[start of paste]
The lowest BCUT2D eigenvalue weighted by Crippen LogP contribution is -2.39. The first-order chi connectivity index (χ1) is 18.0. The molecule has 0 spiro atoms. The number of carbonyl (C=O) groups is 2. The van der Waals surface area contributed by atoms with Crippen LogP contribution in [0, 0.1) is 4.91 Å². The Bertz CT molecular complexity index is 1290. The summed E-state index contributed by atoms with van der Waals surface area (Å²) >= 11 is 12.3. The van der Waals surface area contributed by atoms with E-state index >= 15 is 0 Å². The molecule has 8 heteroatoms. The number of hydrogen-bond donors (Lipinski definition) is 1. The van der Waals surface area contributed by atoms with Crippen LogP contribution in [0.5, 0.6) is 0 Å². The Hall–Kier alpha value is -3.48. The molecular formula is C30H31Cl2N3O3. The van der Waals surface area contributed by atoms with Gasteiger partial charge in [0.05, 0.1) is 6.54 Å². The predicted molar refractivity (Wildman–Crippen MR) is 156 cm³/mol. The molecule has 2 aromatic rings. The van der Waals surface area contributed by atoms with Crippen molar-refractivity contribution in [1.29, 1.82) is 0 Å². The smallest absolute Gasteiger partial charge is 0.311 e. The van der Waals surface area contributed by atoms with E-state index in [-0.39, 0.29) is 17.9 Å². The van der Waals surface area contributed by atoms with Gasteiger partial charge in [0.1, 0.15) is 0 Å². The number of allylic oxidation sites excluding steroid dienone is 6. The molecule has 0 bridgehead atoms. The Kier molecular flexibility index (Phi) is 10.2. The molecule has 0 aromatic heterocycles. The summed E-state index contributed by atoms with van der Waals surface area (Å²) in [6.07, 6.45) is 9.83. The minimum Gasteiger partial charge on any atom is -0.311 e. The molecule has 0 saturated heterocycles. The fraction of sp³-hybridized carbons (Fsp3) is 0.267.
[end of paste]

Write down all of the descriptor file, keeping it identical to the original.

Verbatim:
The lowest BCUT2D eigenvalue weighted by Crippen LogP contribution is -2.39. The first-order chi connectivity index (χ1) is 18.0. The molecule has 0 spiro atoms. The number of carbonyl (C=O) groups is 2. The van der Waals surface area contributed by atoms with Crippen LogP contribution in [0, 0.1) is 4.91 Å². The Bertz CT molecular complexity index is 1290. The summed E-state index contributed by atoms with van der Waals surface area (Å²) >= 11 is 12.3. The van der Waals surface area contributed by atoms with E-state index >= 15 is 0 Å². The molecule has 8 heteroatoms. The number of hydrogen-bond donors (Lipinski definition) is 1. The van der Waals surface area contributed by atoms with Crippen LogP contribution in [0.5, 0.6) is 0 Å². The Hall–Kier alpha value is -3.48. The molecular formula is C30H31Cl2N3O3. The van der Waals surface area contributed by atoms with Gasteiger partial charge in [0.05, 0.1) is 6.54 Å². The predicted molar refractivity (Wildman–Crippen MR) is 156 cm³/mol. The molecule has 2 aromatic rings. The van der Waals surface area contributed by atoms with Crippen molar-refractivity contribution in [1.29, 1.82) is 0 Å². The smallest absolute Gasteiger partial charge is 0.311 e. The van der Waals surface area contributed by atoms with E-state index in [-0.39, 0.29) is 17.9 Å². The van der Waals surface area contributed by atoms with Gasteiger partial charge in [0.1, 0.15) is 0 Å². The number of allylic oxidation sites excluding steroid dienone is 6. The molecule has 0 bridgehead atoms. The Kier molecular flexibility index (Phi) is 10.2. The molecule has 0 aromatic heterocycles. The summed E-state index contributed by atoms with van der Waals surface area (Å²) in [6.07, 6.45) is 9.83. The minimum Gasteiger partial charge on any atom is -0.311 e. The molecule has 0 saturated heterocycles. The fraction of sp³-hybridized carbons (Fsp3) is 0.267.